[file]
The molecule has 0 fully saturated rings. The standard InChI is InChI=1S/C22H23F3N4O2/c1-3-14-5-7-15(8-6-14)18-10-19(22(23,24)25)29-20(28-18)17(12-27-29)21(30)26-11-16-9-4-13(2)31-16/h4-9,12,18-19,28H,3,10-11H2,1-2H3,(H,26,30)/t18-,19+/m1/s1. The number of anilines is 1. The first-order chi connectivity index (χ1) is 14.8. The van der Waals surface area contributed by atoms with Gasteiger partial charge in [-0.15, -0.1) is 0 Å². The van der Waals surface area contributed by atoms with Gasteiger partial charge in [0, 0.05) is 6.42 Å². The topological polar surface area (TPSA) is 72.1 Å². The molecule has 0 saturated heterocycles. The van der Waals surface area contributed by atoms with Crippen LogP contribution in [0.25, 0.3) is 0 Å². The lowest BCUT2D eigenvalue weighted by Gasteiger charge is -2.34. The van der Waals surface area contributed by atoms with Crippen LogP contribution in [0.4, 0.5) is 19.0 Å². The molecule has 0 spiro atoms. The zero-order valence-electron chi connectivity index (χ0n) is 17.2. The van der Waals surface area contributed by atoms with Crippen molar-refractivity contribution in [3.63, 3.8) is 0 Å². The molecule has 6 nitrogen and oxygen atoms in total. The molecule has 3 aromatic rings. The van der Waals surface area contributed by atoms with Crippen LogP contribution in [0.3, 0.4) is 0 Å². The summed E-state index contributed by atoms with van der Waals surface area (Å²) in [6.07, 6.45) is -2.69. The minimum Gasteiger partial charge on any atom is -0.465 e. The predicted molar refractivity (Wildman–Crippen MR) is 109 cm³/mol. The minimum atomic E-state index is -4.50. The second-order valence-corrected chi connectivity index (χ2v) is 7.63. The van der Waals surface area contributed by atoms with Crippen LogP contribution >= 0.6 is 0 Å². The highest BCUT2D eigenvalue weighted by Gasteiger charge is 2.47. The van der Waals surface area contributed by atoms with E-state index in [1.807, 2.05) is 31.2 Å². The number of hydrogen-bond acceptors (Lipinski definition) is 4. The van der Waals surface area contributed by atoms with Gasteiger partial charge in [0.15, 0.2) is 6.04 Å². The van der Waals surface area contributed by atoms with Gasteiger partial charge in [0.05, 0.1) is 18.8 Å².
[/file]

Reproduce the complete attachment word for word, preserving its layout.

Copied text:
The molecule has 0 fully saturated rings. The standard InChI is InChI=1S/C22H23F3N4O2/c1-3-14-5-7-15(8-6-14)18-10-19(22(23,24)25)29-20(28-18)17(12-27-29)21(30)26-11-16-9-4-13(2)31-16/h4-9,12,18-19,28H,3,10-11H2,1-2H3,(H,26,30)/t18-,19+/m1/s1. The number of anilines is 1. The first-order chi connectivity index (χ1) is 14.8. The van der Waals surface area contributed by atoms with Gasteiger partial charge in [-0.15, -0.1) is 0 Å². The van der Waals surface area contributed by atoms with Gasteiger partial charge in [0, 0.05) is 6.42 Å². The topological polar surface area (TPSA) is 72.1 Å². The molecule has 0 saturated heterocycles. The van der Waals surface area contributed by atoms with Crippen LogP contribution in [0.25, 0.3) is 0 Å². The lowest BCUT2D eigenvalue weighted by Gasteiger charge is -2.34. The van der Waals surface area contributed by atoms with Crippen LogP contribution in [0.4, 0.5) is 19.0 Å². The molecule has 0 spiro atoms. The zero-order valence-electron chi connectivity index (χ0n) is 17.2. The van der Waals surface area contributed by atoms with Crippen molar-refractivity contribution in [3.63, 3.8) is 0 Å². The molecule has 6 nitrogen and oxygen atoms in total. The molecule has 3 aromatic rings. The van der Waals surface area contributed by atoms with Crippen LogP contribution in [0.3, 0.4) is 0 Å². The summed E-state index contributed by atoms with van der Waals surface area (Å²) in [6.07, 6.45) is -2.69. The minimum Gasteiger partial charge on any atom is -0.465 e. The predicted molar refractivity (Wildman–Crippen MR) is 109 cm³/mol. The minimum atomic E-state index is -4.50. The second-order valence-corrected chi connectivity index (χ2v) is 7.63. The van der Waals surface area contributed by atoms with Crippen LogP contribution >= 0.6 is 0 Å². The highest BCUT2D eigenvalue weighted by Gasteiger charge is 2.47. The van der Waals surface area contributed by atoms with E-state index in [1.807, 2.05) is 31.2 Å². The number of hydrogen-bond acceptors (Lipinski definition) is 4. The van der Waals surface area contributed by atoms with Gasteiger partial charge in [0.15, 0.2) is 6.04 Å². The van der Waals surface area contributed by atoms with Gasteiger partial charge in [0.05, 0.1) is 18.8 Å².